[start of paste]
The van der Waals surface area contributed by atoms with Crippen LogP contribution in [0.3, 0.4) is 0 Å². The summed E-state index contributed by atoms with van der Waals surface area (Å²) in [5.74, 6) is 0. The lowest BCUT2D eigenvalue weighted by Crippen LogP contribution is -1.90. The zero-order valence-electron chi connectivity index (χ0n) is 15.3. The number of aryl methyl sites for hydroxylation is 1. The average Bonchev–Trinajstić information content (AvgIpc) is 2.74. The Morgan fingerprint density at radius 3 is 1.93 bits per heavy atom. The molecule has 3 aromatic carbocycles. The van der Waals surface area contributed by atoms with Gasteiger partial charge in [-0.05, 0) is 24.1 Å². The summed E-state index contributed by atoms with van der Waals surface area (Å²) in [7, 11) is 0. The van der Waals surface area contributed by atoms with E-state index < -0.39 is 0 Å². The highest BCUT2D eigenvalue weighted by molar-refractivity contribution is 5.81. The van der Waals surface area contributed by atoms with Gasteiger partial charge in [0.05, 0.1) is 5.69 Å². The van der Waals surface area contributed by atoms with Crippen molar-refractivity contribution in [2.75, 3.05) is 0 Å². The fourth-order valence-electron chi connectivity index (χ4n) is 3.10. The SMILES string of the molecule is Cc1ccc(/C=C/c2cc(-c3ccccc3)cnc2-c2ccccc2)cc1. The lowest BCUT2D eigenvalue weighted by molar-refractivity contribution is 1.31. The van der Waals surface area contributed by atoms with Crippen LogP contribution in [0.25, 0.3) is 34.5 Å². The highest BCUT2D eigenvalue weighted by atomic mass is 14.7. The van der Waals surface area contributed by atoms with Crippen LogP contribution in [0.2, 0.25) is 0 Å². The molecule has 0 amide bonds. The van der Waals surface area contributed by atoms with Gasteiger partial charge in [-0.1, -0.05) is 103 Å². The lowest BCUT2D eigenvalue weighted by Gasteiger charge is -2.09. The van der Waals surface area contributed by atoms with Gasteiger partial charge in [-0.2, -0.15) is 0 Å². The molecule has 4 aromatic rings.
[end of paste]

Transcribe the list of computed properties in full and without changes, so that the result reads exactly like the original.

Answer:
The van der Waals surface area contributed by atoms with Crippen LogP contribution in [0.3, 0.4) is 0 Å². The summed E-state index contributed by atoms with van der Waals surface area (Å²) in [5.74, 6) is 0. The lowest BCUT2D eigenvalue weighted by Crippen LogP contribution is -1.90. The zero-order valence-electron chi connectivity index (χ0n) is 15.3. The number of aryl methyl sites for hydroxylation is 1. The average Bonchev–Trinajstić information content (AvgIpc) is 2.74. The Morgan fingerprint density at radius 3 is 1.93 bits per heavy atom. The molecule has 3 aromatic carbocycles. The van der Waals surface area contributed by atoms with Gasteiger partial charge in [-0.05, 0) is 24.1 Å². The summed E-state index contributed by atoms with van der Waals surface area (Å²) in [7, 11) is 0. The van der Waals surface area contributed by atoms with E-state index < -0.39 is 0 Å². The highest BCUT2D eigenvalue weighted by molar-refractivity contribution is 5.81. The van der Waals surface area contributed by atoms with Gasteiger partial charge in [0.05, 0.1) is 5.69 Å². The van der Waals surface area contributed by atoms with Crippen molar-refractivity contribution in [2.75, 3.05) is 0 Å². The fourth-order valence-electron chi connectivity index (χ4n) is 3.10. The SMILES string of the molecule is Cc1ccc(/C=C/c2cc(-c3ccccc3)cnc2-c2ccccc2)cc1. The lowest BCUT2D eigenvalue weighted by molar-refractivity contribution is 1.31. The van der Waals surface area contributed by atoms with Crippen LogP contribution in [0.25, 0.3) is 34.5 Å². The highest BCUT2D eigenvalue weighted by atomic mass is 14.7. The van der Waals surface area contributed by atoms with Crippen LogP contribution in [0.2, 0.25) is 0 Å². The molecule has 0 amide bonds. The van der Waals surface area contributed by atoms with Gasteiger partial charge in [-0.1, -0.05) is 103 Å². The lowest BCUT2D eigenvalue weighted by Gasteiger charge is -2.09. The van der Waals surface area contributed by atoms with Gasteiger partial charge in [-0.2, -0.15) is 0 Å². The molecule has 4 aromatic rings.